One measure of Ingram’s growth as a distributor is that more than a third, or 34, of the 93 publisher sponsors of Winter Institute are either distributed by Ingram Publisher Services or use Ingram’s third-party logistics. With its purchase of the distribution arm of the Perseus Books Group in March 2016, the Ingram Content Group immediately went from being a midsize book distributor to the largest for small and midsize independent presses—and arguably for all houses. As part of the acquisition, Ingram added four distribution lines: Publishers Group West, Consortium Book Sales & Distribution, Legato, and Perseus Distribution Services. The company folded Legato into PGW and in September, Perseus Distribution Services was rebranded as Two Rivers Distribution.
Altogether, the acquisition netted Ingram a little over 400 new client publishers for a total of nearly 600 presses, including those already distributed by Ingram Publisher Services, which the company launched in 2005. Although the transition period is expected to continue through 2018, Ingram has kept many of the clients it gained from Perseus, along with most of its own IPS clients, including two early ones: Applewood Books in Carlisle, Mass., and O’Reilly Media.
Speaking by phone from PGW’s sales conference late last year, Ingram’s chief content officer, Phil Ollila, who oversees the company’s distribution business, said: “The publishing industry is full of optimists and skeptics. I think I can say quite confidently the PGW publishers see we’re a supporter. It took us a year, but we’ve gained their confidence.” That’s something that Ingram has worked hard to do across all its brands, including its newest, Ingram Academic Services.
The Perseus purchase gave Ingram two major university presses, which had been distributed by PDS (now Two Rivers), Princeton and University of California. Indiana University Press was already an IPS client at the time, prompting Ingram to create Academic Services in July 2016 and to actively solicit more academic publishers.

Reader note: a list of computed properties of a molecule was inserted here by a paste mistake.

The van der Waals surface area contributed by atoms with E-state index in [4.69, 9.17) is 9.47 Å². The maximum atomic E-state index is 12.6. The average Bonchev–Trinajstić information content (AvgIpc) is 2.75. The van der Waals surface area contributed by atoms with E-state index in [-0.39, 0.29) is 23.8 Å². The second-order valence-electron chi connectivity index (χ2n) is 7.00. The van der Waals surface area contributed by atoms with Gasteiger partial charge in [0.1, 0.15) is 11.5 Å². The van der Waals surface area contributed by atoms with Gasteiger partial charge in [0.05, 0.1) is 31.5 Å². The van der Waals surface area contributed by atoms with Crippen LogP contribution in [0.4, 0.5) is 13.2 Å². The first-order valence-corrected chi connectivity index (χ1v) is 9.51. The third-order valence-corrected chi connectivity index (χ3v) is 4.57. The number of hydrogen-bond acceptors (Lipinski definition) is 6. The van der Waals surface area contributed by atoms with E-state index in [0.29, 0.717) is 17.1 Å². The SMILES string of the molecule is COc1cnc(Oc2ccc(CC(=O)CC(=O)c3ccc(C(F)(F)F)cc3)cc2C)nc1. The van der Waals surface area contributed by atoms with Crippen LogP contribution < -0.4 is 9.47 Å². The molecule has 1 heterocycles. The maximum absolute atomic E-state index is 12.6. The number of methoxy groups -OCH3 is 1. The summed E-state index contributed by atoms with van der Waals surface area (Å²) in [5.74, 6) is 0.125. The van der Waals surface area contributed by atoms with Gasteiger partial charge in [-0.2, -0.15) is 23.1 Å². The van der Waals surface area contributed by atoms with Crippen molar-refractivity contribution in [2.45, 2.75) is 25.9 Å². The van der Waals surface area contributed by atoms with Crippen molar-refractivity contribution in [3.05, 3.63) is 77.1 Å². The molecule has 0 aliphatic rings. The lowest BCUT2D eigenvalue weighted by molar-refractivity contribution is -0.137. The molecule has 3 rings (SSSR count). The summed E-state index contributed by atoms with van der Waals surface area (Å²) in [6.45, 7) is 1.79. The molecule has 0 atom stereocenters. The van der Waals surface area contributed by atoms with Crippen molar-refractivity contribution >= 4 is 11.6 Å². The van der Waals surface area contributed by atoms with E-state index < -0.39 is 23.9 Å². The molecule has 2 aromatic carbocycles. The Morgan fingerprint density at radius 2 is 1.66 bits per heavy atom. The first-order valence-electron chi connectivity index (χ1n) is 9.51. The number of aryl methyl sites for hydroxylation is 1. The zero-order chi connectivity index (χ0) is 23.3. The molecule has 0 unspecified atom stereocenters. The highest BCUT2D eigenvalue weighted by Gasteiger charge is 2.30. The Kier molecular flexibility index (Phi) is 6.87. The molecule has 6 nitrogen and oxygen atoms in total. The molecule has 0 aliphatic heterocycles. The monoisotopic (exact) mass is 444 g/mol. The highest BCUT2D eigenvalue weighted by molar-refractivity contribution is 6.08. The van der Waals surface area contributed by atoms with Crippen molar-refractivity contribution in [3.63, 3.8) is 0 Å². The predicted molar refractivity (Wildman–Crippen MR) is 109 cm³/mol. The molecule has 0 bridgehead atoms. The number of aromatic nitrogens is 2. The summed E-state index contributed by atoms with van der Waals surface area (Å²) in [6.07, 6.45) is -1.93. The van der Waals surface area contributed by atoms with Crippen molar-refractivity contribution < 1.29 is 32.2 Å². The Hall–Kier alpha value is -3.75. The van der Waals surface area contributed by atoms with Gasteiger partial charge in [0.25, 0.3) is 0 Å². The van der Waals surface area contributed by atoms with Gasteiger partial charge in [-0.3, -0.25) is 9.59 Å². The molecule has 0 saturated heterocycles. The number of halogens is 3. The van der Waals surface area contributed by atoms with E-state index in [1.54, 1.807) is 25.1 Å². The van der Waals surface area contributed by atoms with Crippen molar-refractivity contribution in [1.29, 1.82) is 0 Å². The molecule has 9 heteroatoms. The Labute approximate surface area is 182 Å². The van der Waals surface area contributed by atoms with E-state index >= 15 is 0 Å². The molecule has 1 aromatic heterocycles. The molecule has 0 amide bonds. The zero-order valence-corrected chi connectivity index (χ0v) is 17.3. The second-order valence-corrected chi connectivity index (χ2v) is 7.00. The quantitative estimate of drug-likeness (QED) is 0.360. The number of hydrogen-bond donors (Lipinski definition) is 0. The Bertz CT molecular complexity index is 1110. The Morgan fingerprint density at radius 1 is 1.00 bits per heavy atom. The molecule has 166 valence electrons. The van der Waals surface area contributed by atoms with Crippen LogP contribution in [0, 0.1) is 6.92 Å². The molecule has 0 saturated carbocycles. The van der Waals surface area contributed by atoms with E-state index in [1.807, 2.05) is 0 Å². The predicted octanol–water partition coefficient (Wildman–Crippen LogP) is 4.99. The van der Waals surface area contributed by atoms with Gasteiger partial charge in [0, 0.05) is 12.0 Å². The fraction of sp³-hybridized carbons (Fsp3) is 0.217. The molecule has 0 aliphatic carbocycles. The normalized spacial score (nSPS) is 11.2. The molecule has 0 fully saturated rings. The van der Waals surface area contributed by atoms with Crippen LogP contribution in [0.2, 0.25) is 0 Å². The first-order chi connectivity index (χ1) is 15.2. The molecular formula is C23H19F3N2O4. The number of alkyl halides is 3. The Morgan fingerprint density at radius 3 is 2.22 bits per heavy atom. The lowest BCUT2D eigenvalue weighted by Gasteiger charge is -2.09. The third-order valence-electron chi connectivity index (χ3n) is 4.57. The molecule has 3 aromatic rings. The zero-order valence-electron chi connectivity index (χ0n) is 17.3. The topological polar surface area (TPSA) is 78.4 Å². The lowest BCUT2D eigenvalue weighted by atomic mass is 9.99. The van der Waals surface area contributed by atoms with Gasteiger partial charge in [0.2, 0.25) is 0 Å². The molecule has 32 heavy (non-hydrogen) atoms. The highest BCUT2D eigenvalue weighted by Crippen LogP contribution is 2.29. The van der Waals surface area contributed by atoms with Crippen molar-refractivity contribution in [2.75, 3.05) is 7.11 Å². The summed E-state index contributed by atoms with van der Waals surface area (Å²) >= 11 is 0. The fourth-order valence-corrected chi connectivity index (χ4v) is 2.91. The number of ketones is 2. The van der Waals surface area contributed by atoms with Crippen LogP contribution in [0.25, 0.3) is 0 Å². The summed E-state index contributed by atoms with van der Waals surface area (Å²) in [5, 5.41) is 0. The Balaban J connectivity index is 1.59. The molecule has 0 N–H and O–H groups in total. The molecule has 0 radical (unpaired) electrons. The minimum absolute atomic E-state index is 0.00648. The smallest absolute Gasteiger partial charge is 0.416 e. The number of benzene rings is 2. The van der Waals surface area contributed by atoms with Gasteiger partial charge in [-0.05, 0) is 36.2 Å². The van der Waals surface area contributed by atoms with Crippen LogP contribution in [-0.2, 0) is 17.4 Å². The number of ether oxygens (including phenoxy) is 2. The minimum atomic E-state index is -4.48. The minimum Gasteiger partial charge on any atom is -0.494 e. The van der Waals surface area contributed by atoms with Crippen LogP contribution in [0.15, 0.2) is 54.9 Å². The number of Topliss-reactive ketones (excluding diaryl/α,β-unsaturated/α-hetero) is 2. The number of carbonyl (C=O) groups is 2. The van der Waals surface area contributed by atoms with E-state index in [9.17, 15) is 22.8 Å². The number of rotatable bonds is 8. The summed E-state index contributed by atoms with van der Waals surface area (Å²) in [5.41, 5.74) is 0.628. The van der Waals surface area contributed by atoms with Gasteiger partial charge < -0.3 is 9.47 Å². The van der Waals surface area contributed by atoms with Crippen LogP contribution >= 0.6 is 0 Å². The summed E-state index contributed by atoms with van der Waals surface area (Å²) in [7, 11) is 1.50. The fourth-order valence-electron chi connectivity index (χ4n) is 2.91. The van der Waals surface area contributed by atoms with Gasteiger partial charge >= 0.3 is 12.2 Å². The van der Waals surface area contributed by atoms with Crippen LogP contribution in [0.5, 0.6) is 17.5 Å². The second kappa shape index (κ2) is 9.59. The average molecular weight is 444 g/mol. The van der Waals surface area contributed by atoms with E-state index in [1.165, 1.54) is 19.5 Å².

Part of the reason that most houses stayed with Ingram following the acquisition is its commitment to maintaining each distribution line as a distinct brand—and to keeping the staff who made PGW, Consortium, and Two Rivers unique. “We’re dedicated and committed to retaining these five distinct brands,” Ollila says. “If we were to put them together, we’d homogenize the experience. We believe that publishers identify with their distribution company. We also know that each brand has a distinct personality, which is derived from the publishers within the brand. These brands rest on top of the Ingram brand.”
Ingram is now two-thirds of the way toward integrating what had been Perseus’s distribution arm with its own operations. Ingram began by retiring Constellation, Perseus’s e-book distribution program, and implementing Ingram’s CoreSource platform to manage digital assets. Over the summer, Ingram upgraded the Perseus Distribution facility in Jackson, Tenn., which was also part of the deal, and installed its own management system. The final step toward full integration will take place in this year’s third quarter and involves completing systems and reporting changes to move to more integrated order management.
But that’s not all that’s on Ingram’s distribution plate. Last year, the company launched the first phase of its new publisher reporting system to IPS clients. And it grew its clients and sales at all its distribution brands. Among the new clients are: Europa Editions (PGW), Fodor’s (IPS), F&W (Two Rivers), Oberon Books (Consortium), Stanford (Ingram Academic), and Tuttle (PGW).
In 2017, Ingram made additional acquisitions to better position itself for a changing distribution landscape. These include OptiQly in November, to provide data improvement tools, and NBNi in June—the U.K.-based international unit of National Book Network—to expand its global footprint. “The industry should expect to see Ingram continue to invest in marketing and service tools that expand the reach of our clients’ lists,” says Ollila, who anticipates continued growth in Ingram’s export market, both for print and digital books.
All in all, as Ollila notes, “it’s been a busy year.” He is quick to credit all the people on the distribution team for the company’s growth. That growth is reflected in the physical transformation of Ingram’s LaVergne headquarters in greater Nashville. Over the past six months, the ground floor has been turned into the “Public Square,” where clients and Ingram associates can gather and exchange ideas.